“A straight-up Marvel Comics–style action drama featuring a small band of human assassins taking on costumed, superpowered supervillains with melodramatic monikers.”—Kirkus Reviews
 
“Fantastic! The suspense is relentless and the climax explosive, with a resolution that I’ll be thinking about for a long time.” —James Dashner, New York Times bestselling author of the Maze Runner series and The Eye of Minds
 
“Unfortunately for my ego, Steelheart is another win for Sanderson, proving that he’s not a brilliant writer of epic fantasy, he’s simply a brilliant writer. Period.” —Patrick Rothfuss, author of the New York Times and USA Today bestseller The Name of the Wind

Biographie de l'auteur

Brandon Sanderson is the author of the #1 New York Times bestseller Steelheart and the internationally bestselling Mistborn trilogy and was chosen to complete Robert Jordan's The Wheel of Time series. His books have been published in more than twenty-five languages and have sold millions of copies worldwide. Steelheart is the first book in the Reckoners series. He lives and writes in Utah. To learn more about Brandon and his books, visit him at brandonsanderson.com or follow him on Twitter @BrandSanderson.


Détails sur le produit

  • Relié: 400 pages
  • Editeur : Delacorte Press (24 septembre 2013)
  • Collection : The Reckoners
  • Langue : Anglais
  • ISBN-10: 0385743564
  • ISBN-13: 978-0385743563
  • Dimensions du produit: 24 x 15,9 x 3,6 cm
  • Moyenne des commentaires client : 3.7 étoiles sur 5  Voir tous les commentaires (3 commentaires client)
  • Classement des meilleures ventes d'Amazon: 20.383 en Livres anglais et étrangers (Voir les 100 premiers en Livres anglais et étrangers)
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2 internautes sur 2 ont trouvé ce commentaire utile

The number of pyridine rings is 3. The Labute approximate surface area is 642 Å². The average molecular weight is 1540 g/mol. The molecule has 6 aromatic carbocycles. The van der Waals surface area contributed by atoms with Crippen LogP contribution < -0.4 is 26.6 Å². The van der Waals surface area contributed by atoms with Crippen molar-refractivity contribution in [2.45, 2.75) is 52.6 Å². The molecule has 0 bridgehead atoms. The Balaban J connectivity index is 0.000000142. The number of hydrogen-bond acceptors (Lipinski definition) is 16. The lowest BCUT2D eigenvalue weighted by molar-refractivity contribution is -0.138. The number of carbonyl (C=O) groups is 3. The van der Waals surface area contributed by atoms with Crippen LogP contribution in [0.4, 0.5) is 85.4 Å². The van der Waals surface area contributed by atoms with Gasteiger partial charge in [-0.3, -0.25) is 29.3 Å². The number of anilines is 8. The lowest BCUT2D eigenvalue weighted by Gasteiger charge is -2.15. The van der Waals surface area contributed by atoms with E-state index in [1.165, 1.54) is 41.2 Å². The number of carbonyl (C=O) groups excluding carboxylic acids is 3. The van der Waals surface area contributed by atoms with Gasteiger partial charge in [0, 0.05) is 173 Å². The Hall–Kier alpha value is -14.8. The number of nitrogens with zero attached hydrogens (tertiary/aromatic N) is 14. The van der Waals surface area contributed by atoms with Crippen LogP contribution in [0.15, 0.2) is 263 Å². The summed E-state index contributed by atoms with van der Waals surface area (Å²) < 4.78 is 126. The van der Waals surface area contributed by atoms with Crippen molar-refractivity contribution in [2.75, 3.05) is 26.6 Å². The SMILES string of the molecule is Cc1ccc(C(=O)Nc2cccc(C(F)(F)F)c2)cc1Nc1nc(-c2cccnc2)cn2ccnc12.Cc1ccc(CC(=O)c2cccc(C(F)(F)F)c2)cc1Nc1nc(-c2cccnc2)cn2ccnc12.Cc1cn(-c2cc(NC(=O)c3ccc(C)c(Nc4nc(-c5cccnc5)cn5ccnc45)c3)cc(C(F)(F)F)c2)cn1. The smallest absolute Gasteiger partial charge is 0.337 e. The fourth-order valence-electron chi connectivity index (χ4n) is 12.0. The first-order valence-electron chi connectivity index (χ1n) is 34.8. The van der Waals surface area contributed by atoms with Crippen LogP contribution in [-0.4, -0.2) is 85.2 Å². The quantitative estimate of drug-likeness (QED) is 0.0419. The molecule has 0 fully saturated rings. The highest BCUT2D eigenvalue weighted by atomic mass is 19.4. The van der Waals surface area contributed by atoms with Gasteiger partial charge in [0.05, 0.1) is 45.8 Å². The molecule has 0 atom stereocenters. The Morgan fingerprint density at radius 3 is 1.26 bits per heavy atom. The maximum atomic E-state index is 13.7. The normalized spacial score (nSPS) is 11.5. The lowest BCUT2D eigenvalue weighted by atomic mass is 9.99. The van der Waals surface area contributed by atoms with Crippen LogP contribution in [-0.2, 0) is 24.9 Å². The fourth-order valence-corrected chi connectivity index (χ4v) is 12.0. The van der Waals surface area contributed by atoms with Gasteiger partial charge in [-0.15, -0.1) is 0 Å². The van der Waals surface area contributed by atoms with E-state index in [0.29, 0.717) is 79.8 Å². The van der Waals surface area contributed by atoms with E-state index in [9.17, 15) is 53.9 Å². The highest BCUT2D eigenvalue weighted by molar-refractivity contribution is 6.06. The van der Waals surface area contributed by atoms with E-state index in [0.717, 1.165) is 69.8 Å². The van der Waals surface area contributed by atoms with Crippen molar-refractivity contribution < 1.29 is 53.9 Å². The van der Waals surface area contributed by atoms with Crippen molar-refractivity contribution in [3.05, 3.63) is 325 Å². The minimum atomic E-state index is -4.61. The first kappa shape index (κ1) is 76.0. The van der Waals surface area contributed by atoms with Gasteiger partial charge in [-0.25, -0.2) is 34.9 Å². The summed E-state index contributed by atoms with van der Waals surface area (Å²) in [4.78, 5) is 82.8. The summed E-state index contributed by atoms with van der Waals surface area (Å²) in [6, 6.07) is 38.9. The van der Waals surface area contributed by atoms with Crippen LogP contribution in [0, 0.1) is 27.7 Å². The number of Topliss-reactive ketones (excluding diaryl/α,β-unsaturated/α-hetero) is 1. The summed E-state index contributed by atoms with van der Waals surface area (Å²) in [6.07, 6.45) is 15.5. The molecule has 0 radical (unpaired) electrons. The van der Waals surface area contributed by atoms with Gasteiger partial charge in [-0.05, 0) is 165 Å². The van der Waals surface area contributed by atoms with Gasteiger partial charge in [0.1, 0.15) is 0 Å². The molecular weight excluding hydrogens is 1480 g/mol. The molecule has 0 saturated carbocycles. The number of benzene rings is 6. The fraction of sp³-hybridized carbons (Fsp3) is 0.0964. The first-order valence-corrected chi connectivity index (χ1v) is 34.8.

3.0 étoiles sur 5 Trop attendu - 3 étoiles et demi 10 octobre 2013
Par Lady Lama TOP 500 COMMENTATEURS VOIX VINE
Format:Format Kindle|Achat authentifié par Amazon
"Stealheart" est une bonne histoire, Brandon Sanderson est incapable d'écrire une mauvaise histoire.

Mais c'est une histoire où il ne se renouvelle pas et où il manque un souffle entre romantisme et héroïsme qu'on trouve dans ses romans "adultes". On part sur des bases connues : un environnement à la nature modifiée (un superhéros fait régner une nuit perpétuelle, contre un paysage de poussière et de désolation dans Mistborn ou une enclave grisâtre dans Elantris), un dictateur semi-dieu surpuissant (ici Steeheart, régnant sur Newcago, ex Chicago), une bande hétéroclite vivant dans le secret et unie dans un but commun (ici abattre le règne dictatorial des super héros, survivre en volant dans Mistborn), une héroïne exceptionnelle (même si là exceptionnellement elle n'est que le deuxième personnage, le récit étant mené par un geek tellement geek qu'il en est caricatural). Le récit se déroule souplement et est rythmé, mais je n'ai jamais eu le souffle coupé ou suspendu comme dans ses autres livres. Est-ce dû au caractère volontairement "young adult" du roman? (Mais qui me semble forcé, un vrai bon "young adult" ne se lit pas comme si on sentait à chaque page que l'auteur veut s'adresser à des jeunes) Est-ce dû aux situations un peu simples (bataille-repli-idée du geek qui demande un truc farfelu mais dont il se dit que ça pourra servir plus tard- re bataille...) ? Aux dialogues qui m'ont aussi semblé un peu forcés?